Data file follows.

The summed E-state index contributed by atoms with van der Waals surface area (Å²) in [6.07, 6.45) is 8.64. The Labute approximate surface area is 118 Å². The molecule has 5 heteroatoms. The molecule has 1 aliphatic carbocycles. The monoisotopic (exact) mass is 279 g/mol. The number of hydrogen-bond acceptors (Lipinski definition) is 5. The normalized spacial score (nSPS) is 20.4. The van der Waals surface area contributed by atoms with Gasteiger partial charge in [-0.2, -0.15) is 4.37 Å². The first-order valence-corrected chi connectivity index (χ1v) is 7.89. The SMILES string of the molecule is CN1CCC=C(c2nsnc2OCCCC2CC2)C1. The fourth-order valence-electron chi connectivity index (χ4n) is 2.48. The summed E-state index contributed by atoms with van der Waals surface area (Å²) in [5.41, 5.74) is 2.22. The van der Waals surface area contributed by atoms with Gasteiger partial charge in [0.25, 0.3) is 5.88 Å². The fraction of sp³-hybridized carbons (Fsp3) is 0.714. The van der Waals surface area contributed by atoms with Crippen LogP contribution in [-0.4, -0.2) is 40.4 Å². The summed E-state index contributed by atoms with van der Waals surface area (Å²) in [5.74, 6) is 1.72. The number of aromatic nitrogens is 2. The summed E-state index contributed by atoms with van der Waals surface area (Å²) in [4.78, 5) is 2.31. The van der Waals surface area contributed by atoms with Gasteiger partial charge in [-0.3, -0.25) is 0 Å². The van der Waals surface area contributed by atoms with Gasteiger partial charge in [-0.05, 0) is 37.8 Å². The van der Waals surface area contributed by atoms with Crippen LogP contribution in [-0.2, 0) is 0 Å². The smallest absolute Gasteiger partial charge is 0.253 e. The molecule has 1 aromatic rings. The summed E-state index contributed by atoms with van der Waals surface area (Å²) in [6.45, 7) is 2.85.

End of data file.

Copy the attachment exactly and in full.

The summed E-state index contributed by atoms with van der Waals surface area (Å²) in [6.07, 6.45) is 8.64. The Labute approximate surface area is 118 Å². The molecule has 5 heteroatoms. The molecule has 1 aliphatic carbocycles. The monoisotopic (exact) mass is 279 g/mol. The number of hydrogen-bond acceptors (Lipinski definition) is 5. The normalized spacial score (nSPS) is 20.4. The van der Waals surface area contributed by atoms with Gasteiger partial charge in [-0.2, -0.15) is 4.37 Å². The first-order valence-corrected chi connectivity index (χ1v) is 7.89. The SMILES string of the molecule is CN1CCC=C(c2nsnc2OCCCC2CC2)C1. The fourth-order valence-electron chi connectivity index (χ4n) is 2.48. The summed E-state index contributed by atoms with van der Waals surface area (Å²) in [5.41, 5.74) is 2.22. The van der Waals surface area contributed by atoms with Gasteiger partial charge in [0.25, 0.3) is 5.88 Å². The fraction of sp³-hybridized carbons (Fsp3) is 0.714. The van der Waals surface area contributed by atoms with Crippen LogP contribution in [-0.4, -0.2) is 40.4 Å². The summed E-state index contributed by atoms with van der Waals surface area (Å²) in [5.74, 6) is 1.72. The number of aromatic nitrogens is 2. The summed E-state index contributed by atoms with van der Waals surface area (Å²) in [4.78, 5) is 2.31. The van der Waals surface area contributed by atoms with Gasteiger partial charge in [-0.3, -0.25) is 0 Å². The van der Waals surface area contributed by atoms with Gasteiger partial charge in [-0.05, 0) is 37.8 Å². The van der Waals surface area contributed by atoms with Crippen LogP contribution in [-0.2, 0) is 0 Å². The smallest absolute Gasteiger partial charge is 0.253 e. The molecule has 1 aromatic rings. The summed E-state index contributed by atoms with van der Waals surface area (Å²) in [6.45, 7) is 2.85.